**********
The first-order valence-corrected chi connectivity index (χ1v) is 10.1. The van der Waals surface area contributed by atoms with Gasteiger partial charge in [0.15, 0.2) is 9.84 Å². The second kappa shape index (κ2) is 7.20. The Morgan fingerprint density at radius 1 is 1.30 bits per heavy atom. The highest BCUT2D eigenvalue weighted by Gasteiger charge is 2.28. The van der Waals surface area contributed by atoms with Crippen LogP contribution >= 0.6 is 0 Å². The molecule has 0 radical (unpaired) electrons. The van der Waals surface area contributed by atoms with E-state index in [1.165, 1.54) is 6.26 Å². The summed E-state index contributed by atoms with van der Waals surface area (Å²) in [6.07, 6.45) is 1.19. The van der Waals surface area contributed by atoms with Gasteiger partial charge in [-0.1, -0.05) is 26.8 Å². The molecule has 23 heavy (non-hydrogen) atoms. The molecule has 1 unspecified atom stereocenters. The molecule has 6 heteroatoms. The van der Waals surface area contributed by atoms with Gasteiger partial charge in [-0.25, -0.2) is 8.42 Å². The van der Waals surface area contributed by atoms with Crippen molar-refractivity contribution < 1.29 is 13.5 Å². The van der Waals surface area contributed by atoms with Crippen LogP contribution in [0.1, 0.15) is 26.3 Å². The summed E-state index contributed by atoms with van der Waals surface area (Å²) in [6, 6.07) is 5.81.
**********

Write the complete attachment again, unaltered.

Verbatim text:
The first-order valence-corrected chi connectivity index (χ1v) is 10.1. The van der Waals surface area contributed by atoms with Gasteiger partial charge in [0.15, 0.2) is 9.84 Å². The second kappa shape index (κ2) is 7.20. The Morgan fingerprint density at radius 1 is 1.30 bits per heavy atom. The highest BCUT2D eigenvalue weighted by Gasteiger charge is 2.28. The van der Waals surface area contributed by atoms with Crippen LogP contribution >= 0.6 is 0 Å². The molecule has 0 radical (unpaired) electrons. The van der Waals surface area contributed by atoms with E-state index in [1.165, 1.54) is 6.26 Å². The summed E-state index contributed by atoms with van der Waals surface area (Å²) in [6.07, 6.45) is 1.19. The van der Waals surface area contributed by atoms with Gasteiger partial charge in [-0.1, -0.05) is 26.8 Å². The molecule has 23 heavy (non-hydrogen) atoms. The molecule has 1 unspecified atom stereocenters. The molecule has 6 heteroatoms. The van der Waals surface area contributed by atoms with Gasteiger partial charge in [-0.25, -0.2) is 8.42 Å². The van der Waals surface area contributed by atoms with Crippen molar-refractivity contribution < 1.29 is 13.5 Å². The van der Waals surface area contributed by atoms with Crippen LogP contribution in [0.1, 0.15) is 26.3 Å². The summed E-state index contributed by atoms with van der Waals surface area (Å²) in [6, 6.07) is 5.81.